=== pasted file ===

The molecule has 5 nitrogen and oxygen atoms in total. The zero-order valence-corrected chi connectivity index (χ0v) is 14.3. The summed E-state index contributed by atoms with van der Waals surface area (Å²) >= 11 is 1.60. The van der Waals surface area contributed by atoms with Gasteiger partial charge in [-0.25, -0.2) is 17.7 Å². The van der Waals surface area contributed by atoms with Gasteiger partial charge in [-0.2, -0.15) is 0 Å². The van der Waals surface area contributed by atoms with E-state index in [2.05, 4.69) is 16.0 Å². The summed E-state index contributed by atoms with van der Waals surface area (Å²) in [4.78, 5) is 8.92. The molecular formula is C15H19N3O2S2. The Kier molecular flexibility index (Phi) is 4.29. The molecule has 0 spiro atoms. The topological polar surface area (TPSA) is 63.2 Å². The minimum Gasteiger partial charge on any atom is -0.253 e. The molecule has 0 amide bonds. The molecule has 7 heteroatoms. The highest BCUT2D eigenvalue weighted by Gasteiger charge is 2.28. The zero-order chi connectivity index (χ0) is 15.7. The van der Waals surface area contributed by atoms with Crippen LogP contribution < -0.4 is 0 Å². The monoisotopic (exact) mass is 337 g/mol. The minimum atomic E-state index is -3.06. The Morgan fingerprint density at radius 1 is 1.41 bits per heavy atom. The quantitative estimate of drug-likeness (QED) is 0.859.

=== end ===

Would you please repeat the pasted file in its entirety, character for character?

The molecule has 5 nitrogen and oxygen atoms in total. The zero-order valence-corrected chi connectivity index (χ0v) is 14.3. The summed E-state index contributed by atoms with van der Waals surface area (Å²) >= 11 is 1.60. The van der Waals surface area contributed by atoms with Gasteiger partial charge in [-0.25, -0.2) is 17.7 Å². The van der Waals surface area contributed by atoms with Gasteiger partial charge in [-0.2, -0.15) is 0 Å². The van der Waals surface area contributed by atoms with E-state index in [2.05, 4.69) is 16.0 Å². The summed E-state index contributed by atoms with van der Waals surface area (Å²) in [4.78, 5) is 8.92. The molecular formula is C15H19N3O2S2. The Kier molecular flexibility index (Phi) is 4.29. The molecule has 0 spiro atoms. The topological polar surface area (TPSA) is 63.2 Å². The minimum Gasteiger partial charge on any atom is -0.253 e. The molecule has 0 amide bonds. The molecule has 7 heteroatoms. The highest BCUT2D eigenvalue weighted by Gasteiger charge is 2.28. The zero-order chi connectivity index (χ0) is 15.7. The van der Waals surface area contributed by atoms with Crippen LogP contribution < -0.4 is 0 Å². The monoisotopic (exact) mass is 337 g/mol. The minimum atomic E-state index is -3.06. The Morgan fingerprint density at radius 1 is 1.41 bits per heavy atom. The quantitative estimate of drug-likeness (QED) is 0.859.